The hurricane could drop 15 to 20 inches of rain over a two-day period and cause up to 12 feet of storm surge in Louisiana, giving it the potential to cause significant flood damage, according to LCMS Disaster Response Manager Rev. Dr. Edward O. Grimenstein. On Monday, Aug. 27, thousands of Louisiana, Mississippi and Alabama residents in low-lying areas received mandatory evacuation orders.
Also on Monday, the LCMS Southern District — which includes Louisiana, Alabama, Mississippi and the western Panhandle portion of Florida — made two requests of Synod districts and congregations.
Southern District Disaster Coordinator Rev. Ed Brashier called on willing districts or groups with chainsaw and roof-tarping experience to contact him about volunteering. Teams must be able to provide their own funding to cover lodging, travel, meals and other costs.
Brashier also is asking Southern District congregations to open their church buildings to host volunteer teams as the need arises.
And LCMS District Disaster Response Coordinators nationwide have been asked to remain ready to help set up base camps in affected areas.
“I hope to have a response team in each major city in the path” [of the hurricane], wrote Brashier in an email to Grimenstein. Brashier will man the response center at Camp Restore in New Orleans and the Rev. Dave Buss will serve a similar role in Baton Rouge, La. Both men were involved in response efforts following Hurricane Katrina in 2005.
“Tentative plans are to drive into the response area on Sunday afternoon” (Sept. 2) wrote Brashier in his request to districts and congregations.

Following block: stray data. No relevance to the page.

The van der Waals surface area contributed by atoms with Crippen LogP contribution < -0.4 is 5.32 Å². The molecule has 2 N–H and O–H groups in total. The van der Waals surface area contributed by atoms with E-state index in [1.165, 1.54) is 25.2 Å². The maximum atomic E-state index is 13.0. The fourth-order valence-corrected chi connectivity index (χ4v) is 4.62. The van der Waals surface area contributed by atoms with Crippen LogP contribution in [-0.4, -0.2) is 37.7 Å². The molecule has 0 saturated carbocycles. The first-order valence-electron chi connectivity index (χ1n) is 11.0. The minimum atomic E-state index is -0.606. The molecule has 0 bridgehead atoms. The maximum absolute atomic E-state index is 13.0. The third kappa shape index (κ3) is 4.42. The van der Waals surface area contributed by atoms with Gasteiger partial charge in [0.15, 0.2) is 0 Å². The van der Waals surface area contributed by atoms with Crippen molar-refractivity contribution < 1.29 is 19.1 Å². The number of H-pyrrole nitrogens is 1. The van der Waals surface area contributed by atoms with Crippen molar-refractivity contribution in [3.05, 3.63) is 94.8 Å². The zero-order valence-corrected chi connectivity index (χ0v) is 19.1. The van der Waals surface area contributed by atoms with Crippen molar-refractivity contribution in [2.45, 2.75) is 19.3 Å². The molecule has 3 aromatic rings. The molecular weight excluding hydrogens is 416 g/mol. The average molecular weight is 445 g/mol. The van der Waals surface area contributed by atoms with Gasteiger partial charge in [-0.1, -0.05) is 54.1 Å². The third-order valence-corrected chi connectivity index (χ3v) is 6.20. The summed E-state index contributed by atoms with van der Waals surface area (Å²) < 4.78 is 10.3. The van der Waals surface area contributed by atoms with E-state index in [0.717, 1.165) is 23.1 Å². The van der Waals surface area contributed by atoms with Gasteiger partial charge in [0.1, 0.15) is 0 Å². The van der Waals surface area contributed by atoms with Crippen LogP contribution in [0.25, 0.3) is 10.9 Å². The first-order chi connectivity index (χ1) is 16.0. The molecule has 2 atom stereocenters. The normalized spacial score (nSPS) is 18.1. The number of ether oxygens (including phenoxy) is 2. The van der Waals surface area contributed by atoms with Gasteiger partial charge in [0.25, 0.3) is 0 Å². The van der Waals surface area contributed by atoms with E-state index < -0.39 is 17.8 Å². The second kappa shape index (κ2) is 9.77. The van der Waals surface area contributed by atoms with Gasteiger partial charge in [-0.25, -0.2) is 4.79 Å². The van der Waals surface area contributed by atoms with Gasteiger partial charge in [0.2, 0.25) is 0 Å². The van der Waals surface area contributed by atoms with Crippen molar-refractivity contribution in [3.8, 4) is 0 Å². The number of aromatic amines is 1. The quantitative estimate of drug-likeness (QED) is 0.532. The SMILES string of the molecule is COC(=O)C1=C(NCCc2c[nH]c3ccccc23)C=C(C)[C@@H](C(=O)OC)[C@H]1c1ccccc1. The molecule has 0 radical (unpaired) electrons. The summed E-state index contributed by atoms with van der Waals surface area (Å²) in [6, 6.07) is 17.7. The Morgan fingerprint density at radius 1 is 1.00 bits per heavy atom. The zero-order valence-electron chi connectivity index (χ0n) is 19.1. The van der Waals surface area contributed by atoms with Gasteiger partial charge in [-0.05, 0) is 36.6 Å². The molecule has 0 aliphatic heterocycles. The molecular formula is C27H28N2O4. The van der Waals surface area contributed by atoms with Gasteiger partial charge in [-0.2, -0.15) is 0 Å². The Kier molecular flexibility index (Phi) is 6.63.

Interested volunteers and teams may contact Brashier at firstname.lastname@example.org.
Also on call is the Rev. Dr. Richard Armstrong, operations coordinator and associate director of Lutheran Counseling Services in Winter Park, Fla., who stands ready to assist the Southern District as it provides pastoral and psychological services to those in need.
Grimenstein stressed that the plans are tentative, since the hurricane has not yet caused damage in Gulf Coast areas and LCMS responders “have no idea what the extent of damage will be.”
LCMS Disaster Response has offered prayers, financial support and guidance to the Southern District.
Aug. 29 marks the seventh anniversary of the arrival of Hurricane Katrina — a Category 5 storm — on the Gulf Coast.
“Katrina taught us that the worst-case scenario not only can happen, but will happen. The church should be ready to the best of its ability to provide physical and pastoral care, not slighting either one,” said Grimenstein.
The district disaster-response system was put in place shortly after Hurricane Katrina — a strength to area Lutherans as they prepare for Isaac, according to Grimenstein.
“This specific system allows us to capitalize on the amazing love, energy and compassion of the LCMS” and share with people hurting from disasters that “Christ loves you, Christ cares about you, and we care about you,” he said. “We won’t leave you today or next week. We’re here as long as you need us.”
For more information on the Synod’s response to Hurricane Isaac or to support the mercy work of LCMS Disaster Response, follow the LCMS online at www.lcms.org, Twitter (www.twitter.com/thelcms), the LCMS Facebook page (www.facebook.com/thelcms) and Mercy Forever blog (http://mercyforever.lcms.org).
Story via LCMS Reporter Online; http://reporter.lcms.org.